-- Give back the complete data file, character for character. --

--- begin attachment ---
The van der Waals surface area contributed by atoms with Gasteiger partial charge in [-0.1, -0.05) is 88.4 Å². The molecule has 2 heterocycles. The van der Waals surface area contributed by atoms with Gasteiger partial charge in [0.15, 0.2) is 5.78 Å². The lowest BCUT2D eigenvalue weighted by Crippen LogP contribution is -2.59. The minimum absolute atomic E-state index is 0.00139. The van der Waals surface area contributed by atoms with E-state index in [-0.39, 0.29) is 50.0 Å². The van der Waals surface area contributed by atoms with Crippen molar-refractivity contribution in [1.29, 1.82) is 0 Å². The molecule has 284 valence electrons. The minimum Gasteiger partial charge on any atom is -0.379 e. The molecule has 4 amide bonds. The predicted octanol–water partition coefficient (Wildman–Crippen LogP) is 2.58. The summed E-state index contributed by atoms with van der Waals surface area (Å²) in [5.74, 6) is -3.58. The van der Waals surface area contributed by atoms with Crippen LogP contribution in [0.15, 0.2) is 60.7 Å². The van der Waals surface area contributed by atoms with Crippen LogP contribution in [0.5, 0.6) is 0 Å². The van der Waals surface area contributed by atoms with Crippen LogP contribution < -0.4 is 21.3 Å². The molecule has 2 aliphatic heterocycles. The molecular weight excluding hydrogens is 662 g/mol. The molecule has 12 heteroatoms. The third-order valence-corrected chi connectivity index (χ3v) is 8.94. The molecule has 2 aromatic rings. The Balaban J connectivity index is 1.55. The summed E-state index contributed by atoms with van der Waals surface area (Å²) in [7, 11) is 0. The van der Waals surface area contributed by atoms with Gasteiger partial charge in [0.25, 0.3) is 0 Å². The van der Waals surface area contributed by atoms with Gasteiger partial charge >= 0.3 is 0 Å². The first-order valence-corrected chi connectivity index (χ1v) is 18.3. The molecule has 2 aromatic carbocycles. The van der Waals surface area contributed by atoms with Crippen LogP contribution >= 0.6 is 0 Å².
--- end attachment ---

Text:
The van der Waals surface area contributed by atoms with Gasteiger partial charge in [-0.1, -0.05) is 88.4 Å². The molecule has 2 heterocycles. The van der Waals surface area contributed by atoms with Gasteiger partial charge in [0.15, 0.2) is 5.78 Å². The lowest BCUT2D eigenvalue weighted by Crippen LogP contribution is -2.59. The minimum absolute atomic E-state index is 0.00139. The van der Waals surface area contributed by atoms with E-state index in [-0.39, 0.29) is 50.0 Å². The van der Waals surface area contributed by atoms with Crippen molar-refractivity contribution in [1.29, 1.82) is 0 Å². The molecule has 284 valence electrons. The minimum Gasteiger partial charge on any atom is -0.379 e. The molecule has 4 amide bonds. The predicted octanol–water partition coefficient (Wildman–Crippen LogP) is 2.58. The summed E-state index contributed by atoms with van der Waals surface area (Å²) in [5.74, 6) is -3.58. The van der Waals surface area contributed by atoms with Crippen LogP contribution in [0.15, 0.2) is 60.7 Å². The van der Waals surface area contributed by atoms with Crippen LogP contribution in [0.5, 0.6) is 0 Å². The van der Waals surface area contributed by atoms with Crippen LogP contribution < -0.4 is 21.3 Å². The molecule has 2 aliphatic heterocycles. The molecular weight excluding hydrogens is 662 g/mol. The molecule has 12 heteroatoms. The third-order valence-corrected chi connectivity index (χ3v) is 8.94. The molecule has 2 aromatic rings. The Balaban J connectivity index is 1.55. The summed E-state index contributed by atoms with van der Waals surface area (Å²) in [7, 11) is 0. The van der Waals surface area contributed by atoms with Gasteiger partial charge in [0.25, 0.3) is 0 Å². The van der Waals surface area contributed by atoms with Gasteiger partial charge >= 0.3 is 0 Å². The first-order valence-corrected chi connectivity index (χ1v) is 18.3. The molecule has 2 aromatic carbocycles. The van der Waals surface area contributed by atoms with Crippen LogP contribution >= 0.6 is 0 Å².